In preparing to write this article, I looked back at some of the other articles we’ve published on the topic of missions and technology, specifically internet technology. How has technology changed? Is how we think and talk about technology and missions changed? Are the answers to our questions the same, or have they changed as well?
The first time we looked at this topic was in the December 2000 ChinaSource Quarterly (our only publication at the time) in an issue titled “Telecommunications and Technology.” To get a bit of perspective, let’s consider the state of technology at the time. Internet connectivity was not yet universal and was still slow. Do you remember dial-up? Laptops were still considered a luxury and the World Wide Web was still in its infancy. Mobile phones were just phones. There were no smart phones.
Using technology in missions often meant shortwave radio broadcasts, copying and distributing cassette recordings, and engaging in spiritual conversations in online chat rooms. There were conversations about security and making sure that technological platforms were used in culturally appropriate ways. There were hopes that the internet would take off and become a powerful platform for evangelism and missions, but there was also caution against being overly optimistic about the reach and speed that internet technology would develop. In the end, I think the reach and speed actually outpaced what even the most optimistic observers at that time imagined.
This issue is an important update to the issue we published 23 years ago. It offers a historical overview of the role of technology in the spread of the gospel as well as an overview of current practices and platforms that are being used specifically in the Chinese speaking world.
Here are some key observations I had in reading this issue:
There is such a thing as a global digital culture. Just as we seek to learn the language and customs of any culture and for ways to share the gospel in culturally relevant ways, we need to be willing to do the same with this global digital culture. This will require a commitment to innovation.
Every age of human society has had its breakthrough technological advancements that provided new platforms for gospel proclamation. The printing press, the transistor radio, television, the internet, and now artificial intelligence come to mind. In each case, the new technology was met with skepticism. Unhealthy, or even criminal, things can be printed or transmitted, or shared with the world at large. That’s true, but in every case, there were, and continue to be, innovative Christians who looked for ways to use these new platforms for evangelism and discipleship.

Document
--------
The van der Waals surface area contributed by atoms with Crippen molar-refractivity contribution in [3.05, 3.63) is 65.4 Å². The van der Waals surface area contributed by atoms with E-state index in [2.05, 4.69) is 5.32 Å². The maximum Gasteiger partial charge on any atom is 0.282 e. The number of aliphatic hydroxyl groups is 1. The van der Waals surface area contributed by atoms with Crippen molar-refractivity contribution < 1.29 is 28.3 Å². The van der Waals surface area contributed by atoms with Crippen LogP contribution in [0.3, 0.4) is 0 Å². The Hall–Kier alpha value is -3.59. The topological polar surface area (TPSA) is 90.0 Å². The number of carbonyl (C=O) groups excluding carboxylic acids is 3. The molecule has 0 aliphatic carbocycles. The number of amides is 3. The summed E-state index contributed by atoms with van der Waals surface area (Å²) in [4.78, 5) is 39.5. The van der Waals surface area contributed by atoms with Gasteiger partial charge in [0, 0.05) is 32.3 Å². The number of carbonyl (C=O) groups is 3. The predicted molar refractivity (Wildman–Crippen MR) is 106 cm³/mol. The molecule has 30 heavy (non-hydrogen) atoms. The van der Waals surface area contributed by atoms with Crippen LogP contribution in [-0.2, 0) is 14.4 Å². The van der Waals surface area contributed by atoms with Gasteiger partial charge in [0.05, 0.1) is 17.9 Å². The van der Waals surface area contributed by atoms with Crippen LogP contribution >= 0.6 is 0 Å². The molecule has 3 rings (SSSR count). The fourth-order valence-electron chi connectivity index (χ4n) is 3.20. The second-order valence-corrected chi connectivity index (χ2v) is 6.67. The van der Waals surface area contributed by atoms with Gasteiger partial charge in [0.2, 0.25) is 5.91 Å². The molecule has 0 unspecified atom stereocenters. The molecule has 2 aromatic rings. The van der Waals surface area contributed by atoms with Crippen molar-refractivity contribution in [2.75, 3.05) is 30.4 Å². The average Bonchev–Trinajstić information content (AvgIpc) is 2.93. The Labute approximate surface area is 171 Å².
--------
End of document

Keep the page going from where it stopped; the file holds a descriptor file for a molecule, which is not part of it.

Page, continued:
There are some very creative people doing very creative things in the digital space. These range from online discussion groups to the growth of online seminaries and other theological training platforms, to the establishment of “micro-communities” that are formed to reach out to the highly mobile generation of Chinese students and young people.
Digital evangelism is challenging. Sean Cheng, who was at one time labeled by a Party journal article as “the most dangerous internet evangelist” reminds us that one has to have a true calling to become involved, and not every Christian is called to do internet evangelism and apologetics.”
The challenges of digital engagement with people inside China are real. Sensitive words may trigger blocking. The so-called Great Firewall is formidable, and many can’t access material posted online outside China without a virtual private network (VPN). Many involved in evangelism are involved in a constant cat-and-mouse game with China’s censorship regime. Their site is blocked; they open another one. That one is blocked, and they move yet again. On and on it goes.
Despite all the regulations and restrictions that the Chinese government puts in place to limit religious content on the internet, digital evangelism is alive and well and bearing fruit. The articles in this issue focus on what God is doing through digital engagement, not on what the Chinese government tries to prevent.
I also learned what a “hackathon” is, and you will too. Hint: it’s NOT gathering together a group of Christian young people to figure out how to break into someone’s computer. It is an event that brings digital professionals together to use their skills to come up with solutions and new innovations.
Finally, even though technologies change, the opportunities and concerns do not. Christians are, and should be, continuing to grapple with how to appropriately harness new technologies for the spread of the gospel.
I hope you will be as blessed, encouraged, and challenged by reading this issue as I was.
Joann Pittman is Vice President of Partnership and China Engagement and editor of ZGBriefs. Prior to joining ChinaSource, Joann spent 28 years working in China, as an English teacher, language student, program director, and cross-cultural trainer for organizations and businesses engaged in China. She has also taught Chinese at the University …View Full Bio